This was the first “big” metal show to happen in the state of Kerala, and included 8 bands: Gorified,
Warhorse Chained, Gutslit, Atmosfear, Anorectal Ulceration, Spiked Crib, Culminant, and Decaying Humanity, bands from Bangalore, Cochin, Mumbai and Travandrum. The show sold 170 tickets, which while not very big is a good start for such a new scene in India.

Now I've never actually been to a real metal show back home in the States or anywhere else, but it seems that out here in India they have certainly seen all the videos! The crowd moshed, head-banged and threw up the devil horns the same as any other metal show anywhere else in the world I'm sure. Naturally, I joined right in with them, having a blast. Two other westerners (both German actually) found their way to the show, and we talked a bit. One worked in town, and the other was a traveler like me.

A little taste of the show.

Because the metal scene in India and in Kerala is so new and so small, the pent up energy of the crowd was tremendous, finally having a show like this in town. The bands and audience alike seemed just thrilled to have the show and it was truly exciting that I got to be a part of it all.

Once the show ended at 11pm (I explained how in the states, most concerts don't even begin until at least 9pm!) I was invited to join the bands at Kovalam Beach where they had booked a bunch of rooms in a hotel. Of course I said yes, and we drove about 15km south to the beach. I took a much needed shower, and went to bed in what was probably the nicest room I've had on this whole trip, a room I somehow had all to myself.

I pretty much had no idea where I was or what the plan was, and in the morning as I stepped out of the room to this view of the area, wow! I joined a bunch of the guys in the rooftop restrant for breakfast, hung out with the guys a bit, and tried to figure out exactly what was going on and what I was doing here.

After a while, I followed Jayanth and a few other guys down to the beach and examined my surroundings. The beach was quite nice, and very built up for tourism. A nice surprise, it is probably the cleanest beach I've seen in India. The brown and black sand made some awesome patterns as the water moved it around, and we spent a while playing and body-surfing in the waves.

In the afternoon all the guys started to peel off heading home. Some had to catch the train, others a plane, and I spent a while chatting with the some band members and their friends before we took a taxi back to Travandrum, the guys heading to the airport to return to Bangalore, and me heading to the bus stand.

After a long string of disappointments over the past few days, running into Jayanth, meeting all his friends, going to the show and all the wonderful hospitality everyone extended to me was just want I needed. This is the kind of thing that happens on the road, assuming you are open and flexible to new experiences. I had a wonderful time and it's something that will certainly remain a highlight of my trip, once again, thanks Jayanth and everyone else who I met out there!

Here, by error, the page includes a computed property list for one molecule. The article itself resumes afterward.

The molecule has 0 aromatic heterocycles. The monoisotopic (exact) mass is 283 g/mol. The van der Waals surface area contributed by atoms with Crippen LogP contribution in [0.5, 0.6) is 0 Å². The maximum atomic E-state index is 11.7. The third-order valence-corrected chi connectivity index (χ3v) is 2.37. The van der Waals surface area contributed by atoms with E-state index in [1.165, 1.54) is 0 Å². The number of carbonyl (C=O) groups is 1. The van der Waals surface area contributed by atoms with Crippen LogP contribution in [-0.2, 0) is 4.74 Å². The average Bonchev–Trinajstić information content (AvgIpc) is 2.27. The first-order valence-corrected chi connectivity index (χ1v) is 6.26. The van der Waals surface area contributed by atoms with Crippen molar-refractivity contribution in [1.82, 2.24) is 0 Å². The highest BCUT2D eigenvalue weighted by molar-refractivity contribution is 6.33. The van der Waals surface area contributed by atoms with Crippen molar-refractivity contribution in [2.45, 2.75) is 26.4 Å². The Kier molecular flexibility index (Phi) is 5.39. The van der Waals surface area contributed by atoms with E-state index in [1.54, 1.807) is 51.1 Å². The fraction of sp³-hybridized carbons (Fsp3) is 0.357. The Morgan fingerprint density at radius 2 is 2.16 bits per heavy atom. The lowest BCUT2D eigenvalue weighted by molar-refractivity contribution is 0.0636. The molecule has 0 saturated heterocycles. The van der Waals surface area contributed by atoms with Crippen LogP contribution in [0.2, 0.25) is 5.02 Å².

Because at this point I only had a few short days before I'd need to return to Kanyakumari and catch the train and because I was quite exhausted, I gave up on my idea of a motorcycle trip. Looking at the map and doing a bit of research, I decided to just go to Varkala Beach where I knew they would have scooters to rent, allowing me to have a nice place to relax and the ability to do day trips from the town. It wasn't where I'd wanted to be, but going to the beach is never bad and it looked like my best option.

I hopped on a bus from the bus stand, and like the room I'd just been, it was the nicest public bus I've seen on my trip! It was new, clean, had music, AC, lowered itself for easy entry/exit and all that jazz. It was even nicer than any of the buses in Seattle. I asked the ticket guy about it and he said it was a special bus only on this route. We talked for a while, and after an hour or two ride, I got off and he pointed me to the right bus to transfer to. On that bus I ended up talking development and economics here in India with a guy the whole ride. By about 9:30 I finally got to Varkala, found a room, ate dinner and got some much needed rest.

So that's where things stand. Next is two full days in Varkala, doing some relaxing, some reading, writing, planning and exploring. After that comes the long train ride. Well, balance has been restored as I knew it would and things look good.

Ah, also, I talked with my boss John back in Seattle and got the OK to be out another month, so once my visa expires on March 30th, I should be headed to Nepal for about a month, so long as that works for my dad who is the one taking care of my place while I'm away. I hope so, because the mountains are calling!